KNEE

Pain in the knee? Might be ITB...

 

Laura Seger, SPTA

Laura is a Level III Physical Therapy Assistant student intern from the Community College of Rhode Island. She successfully completed her clinical affiliation at Ortho RI West Bay in May 2018.

During the spring and summer months, most folks will have more opportunities for outdoor fun! But a sudden increase in activity can be problematic if you’ve been hibernating all winter. One common injury for runners, cyclists, athletes and those who are stepping up their activity level is iliotibial band syndrome (ITBS). The iliotibial band (ITB) is a structure of connective tissue that runs down the lateral thigh from hip to knee. It is a piece of anatomy unique to humans, and helps stabilize us when walking upright. The IT band can sometimes become inflamed and cause pain at the lateral knee or hip. So what’s the best way to stay active and protect yourself?

ITBS is very treatable and rarely requires surgery. Because it is an overuse injury, it is important to rest and take a temporary break from high impact activities if you feel pain. This allows the IT band to recover and heal, and prevents damage to the tissue. Applying an ice pack may also help reduce pain and inflammation. If pain continues to persist, returns with return of activity, or worsens when walking downhill or down stairs, consult your doctor for a diagnosis.

Many doctors will refer patients diagnosed with ITBS to a physical therapist. A physical therapist will prescribe an exercise regimen with focus on stretching the IT band and hip musculature, and strengthening the hip, gluteal muscles, and core. Physical therapy may also incorporate modalities and massage to help promote healing.

Here are the best ways to minimize risk of developing iliotibial band syndrome.

● If you are increasing your activity level, increase it gradually. Running longer distances has been associated with increased incidence of ITBS, so make sure to slowly ramp up to your tolerance.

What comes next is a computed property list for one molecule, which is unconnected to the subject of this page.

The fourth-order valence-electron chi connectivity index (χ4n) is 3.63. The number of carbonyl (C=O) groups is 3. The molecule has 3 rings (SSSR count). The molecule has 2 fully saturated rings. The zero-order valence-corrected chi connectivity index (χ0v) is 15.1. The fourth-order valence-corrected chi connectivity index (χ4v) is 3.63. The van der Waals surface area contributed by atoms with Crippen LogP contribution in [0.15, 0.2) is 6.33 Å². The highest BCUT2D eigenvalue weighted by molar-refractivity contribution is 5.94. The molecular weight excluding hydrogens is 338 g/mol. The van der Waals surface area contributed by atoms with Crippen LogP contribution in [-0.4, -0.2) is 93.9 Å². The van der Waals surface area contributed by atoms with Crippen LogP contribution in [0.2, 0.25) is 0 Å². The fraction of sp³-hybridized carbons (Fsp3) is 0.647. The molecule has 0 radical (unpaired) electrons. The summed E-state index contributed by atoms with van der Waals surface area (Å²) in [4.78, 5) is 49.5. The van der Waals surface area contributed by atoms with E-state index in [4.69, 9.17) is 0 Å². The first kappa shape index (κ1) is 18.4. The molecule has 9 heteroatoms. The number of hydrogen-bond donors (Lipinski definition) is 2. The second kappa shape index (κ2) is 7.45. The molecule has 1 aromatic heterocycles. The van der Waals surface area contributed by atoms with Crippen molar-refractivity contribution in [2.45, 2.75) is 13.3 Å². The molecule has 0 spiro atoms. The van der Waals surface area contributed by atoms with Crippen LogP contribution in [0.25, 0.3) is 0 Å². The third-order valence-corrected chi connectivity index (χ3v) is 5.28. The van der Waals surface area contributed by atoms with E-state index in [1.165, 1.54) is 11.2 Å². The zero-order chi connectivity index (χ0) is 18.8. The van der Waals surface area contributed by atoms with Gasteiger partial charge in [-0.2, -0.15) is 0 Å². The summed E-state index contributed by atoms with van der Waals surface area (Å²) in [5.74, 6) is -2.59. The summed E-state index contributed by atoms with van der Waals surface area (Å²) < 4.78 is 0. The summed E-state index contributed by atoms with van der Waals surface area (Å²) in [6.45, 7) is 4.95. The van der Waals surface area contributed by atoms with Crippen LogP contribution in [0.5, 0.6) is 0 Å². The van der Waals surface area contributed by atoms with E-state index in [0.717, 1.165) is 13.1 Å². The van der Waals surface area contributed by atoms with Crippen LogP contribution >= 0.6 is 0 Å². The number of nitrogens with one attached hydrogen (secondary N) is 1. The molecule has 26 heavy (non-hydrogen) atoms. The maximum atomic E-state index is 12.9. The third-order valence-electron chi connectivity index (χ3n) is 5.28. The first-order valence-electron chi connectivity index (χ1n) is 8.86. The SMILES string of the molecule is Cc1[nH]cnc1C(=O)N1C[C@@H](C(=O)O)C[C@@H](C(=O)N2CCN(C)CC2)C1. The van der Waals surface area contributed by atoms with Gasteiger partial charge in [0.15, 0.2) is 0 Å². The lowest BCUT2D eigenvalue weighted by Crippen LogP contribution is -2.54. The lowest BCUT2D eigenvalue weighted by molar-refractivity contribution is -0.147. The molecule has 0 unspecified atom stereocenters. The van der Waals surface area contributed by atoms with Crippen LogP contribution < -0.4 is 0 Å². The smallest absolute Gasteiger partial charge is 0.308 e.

● Wear proper footwear. Supportive footwear reduces impact on joints, bones, and connective tissues which can help prevent injury.
● Stretch. Stretching the IT band helps decrease tightness in the tissue which will help protect it.
● Strengthen. Strengthening the muscles of the hip (especially the glutes and pelvic stabilizers) can help prevent ITBS. Add a hip abductor exercise to you regimen.
● Foam rolling. Foam rolling is a good technique for myofascial release at home.
● Train for form. Proper running form is important for preventing injury. Make sure you’re not over striding- you should land softly on the ball of your foot with a slight bend in the knee. Also lean forward slightly (about 10°) and keep your core engaged when running, this will prevent excessive IT band tautness.
● Rest when you need it. It’s okay to take a couple days off if you’re fatigued or experiencing pain. Allow your body time for rest and recovery.
● If you think something is wrong, consult your doctor. If you are experiencing pain that’s not resolving with rest, see a medical professional. ITBS is easier to treat earlier because chronic inflammation creates damage to tissues. An earlier intervention may mean shorter treatment time.

References
Noehren B, Schmitz A, Hempel R, Westlake C, Black W. Assessment of Strength, Flexibility, and Running Mechanics in Men With Iliotibial Band Syndrome. Journal of Orthopaedic & Sports Physical Therapy. 2014;44(3):217-222. doi:10.2519/jospt.2014.4991.
Fullem BW. Overuse Lower Extremity Injuries in Sports. Clinics in Podiatric Medicine and Surgery. 2015;32(2):239-251. doi:10.1016/j.cpm.2014.11.006.
Baker RL, Fredericson M. Iliotibial Band Syndrome in Runners. Physical Medicine and Rehabilitation Clinics of North America. 2016;27(1):53-77. doi:10.1016/j.pmr.2015.08.001.
Flato R, Passanante GJ, Skalski MR, Patel DB, White EA, Matcuk GR. The iliotibial tract: imaging, anatomy, injuries, and other pathology. Skeletal Radiology. 2017;46(5):605-622. doi:10.1007/s00256-017-2604-y.

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